Skip to main content Skip to site navigation

City of Chula Vista – Commercial Recycling Program to Address Climate Change

Case Story

Community:Chula Vista (San Diego County)

Population: 230,000


Since 1990, Chula Vista has required that all waste generators recycle, including all commercial and industrial businesses. A tiered rate structure provides a financial incentive to businesses to recycle and the city emphasizes education and assistance to encourage compliance.

Program Highlights

  • Tiered rate structure encourages compliance.
  • All businesses, regardless of size, must recycle.
  • City emphasizes education and technical assistance to encourage businesses to recycle.
  • City’s exclusive franchise hauler assists with education and compliance as part of its franchise agreement with the city.

Lessons Learned

  • Merely having an ordinance mandating commercial recycling will not be effective unless it is complemented by a robust education and technical assistance program for businesses.
  • Offer businesses a clear path to compliance, with achievable targets, face to face support, and you will see behavior change.
  • Include working with generators to encourage recycling part of the franchise agreement or permit condition for waste and recycling service providers.

Resources to Learn More

The Rest of the Story…

Landfill Fees Stimulates Mandatory Recycling Requirement

Chula Vista adopted mandatory recycling by all residents in 1990 as a way of saving ratepayers money. The county, which owned the landfill at the time, adopted a tipping fee structure that charged higher disposal fees to waste from jurisdictions that did not adopt mandatory recycling. The mandatory recycling requirement applies to everyone in Chula Vista, with no exemptions. The city also recognized that mandatory recycling would assist it in meeting the AB 939 goals, just recently adopted by the State. In 1997, when the county sold the landfill to a private company, Chula Vista retained the mandatory recycling requirement.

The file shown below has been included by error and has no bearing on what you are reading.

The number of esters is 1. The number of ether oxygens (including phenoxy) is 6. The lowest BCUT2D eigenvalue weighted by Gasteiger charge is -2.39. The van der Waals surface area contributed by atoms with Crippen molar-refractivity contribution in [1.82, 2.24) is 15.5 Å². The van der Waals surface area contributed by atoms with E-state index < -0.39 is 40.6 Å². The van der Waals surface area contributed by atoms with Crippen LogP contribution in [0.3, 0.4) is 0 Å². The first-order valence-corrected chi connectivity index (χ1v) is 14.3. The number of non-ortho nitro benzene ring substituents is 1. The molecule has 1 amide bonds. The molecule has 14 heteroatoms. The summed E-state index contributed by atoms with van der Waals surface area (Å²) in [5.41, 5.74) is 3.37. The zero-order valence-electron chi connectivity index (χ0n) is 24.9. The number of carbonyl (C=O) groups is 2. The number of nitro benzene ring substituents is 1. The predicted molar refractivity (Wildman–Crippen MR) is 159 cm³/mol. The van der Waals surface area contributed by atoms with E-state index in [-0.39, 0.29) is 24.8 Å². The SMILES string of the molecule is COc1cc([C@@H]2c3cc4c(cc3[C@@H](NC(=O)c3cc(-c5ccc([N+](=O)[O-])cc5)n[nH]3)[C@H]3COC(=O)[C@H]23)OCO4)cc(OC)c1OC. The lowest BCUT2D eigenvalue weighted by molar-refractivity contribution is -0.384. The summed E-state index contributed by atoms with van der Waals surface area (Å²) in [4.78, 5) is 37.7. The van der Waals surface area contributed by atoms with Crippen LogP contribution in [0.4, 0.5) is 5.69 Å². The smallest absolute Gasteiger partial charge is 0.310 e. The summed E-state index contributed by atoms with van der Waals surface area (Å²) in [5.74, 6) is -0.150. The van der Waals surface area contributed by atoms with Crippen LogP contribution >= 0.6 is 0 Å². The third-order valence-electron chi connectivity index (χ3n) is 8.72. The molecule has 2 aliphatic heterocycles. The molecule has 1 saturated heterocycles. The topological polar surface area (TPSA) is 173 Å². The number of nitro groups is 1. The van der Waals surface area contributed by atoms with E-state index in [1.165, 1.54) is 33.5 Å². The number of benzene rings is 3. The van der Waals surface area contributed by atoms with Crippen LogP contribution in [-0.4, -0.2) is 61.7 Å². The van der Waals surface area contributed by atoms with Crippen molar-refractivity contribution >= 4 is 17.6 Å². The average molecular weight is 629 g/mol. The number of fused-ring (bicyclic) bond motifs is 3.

Education is the Key to Enforcement and Compliance

The city places heavy emphasis and staff resources on educating businesses and providing technical assistance, including audits, to promote compliance. While notices of violation may be issued, the city relies on education and personal assistance, and not penalties for businesses needing prompting to comply. City staff consider themselves advocates for businesses by assisting them and explaining how they will save money by recycling more and disposing less.

The city’s exclusive franchise hauler also assists in promoting compliance by working with new businesses to explain the recycling requirements, options for compliance, and the financial benefits of recycling (i.e., lower rates compared to trash disposal). The hauler’s staff also may alert city staff to businesses that refuse to recycle and could benefit from education or assistance.

Although virtually all commercial and industrial accounts in Chula Vista have recycling bins or carts, achieving a 100 percent compliance rate is difficult.


Chula Vista’s exclusive franchised hauler must provide monthly reports on waste and recyclable tonnages collected. Businesses that utilize a third party recycler to whom they give or sell recyclables must provide annual reports to the city.

Compiled May 2009

This case story was prepared in partnership with the California Integrated Waste Management Board.


Log in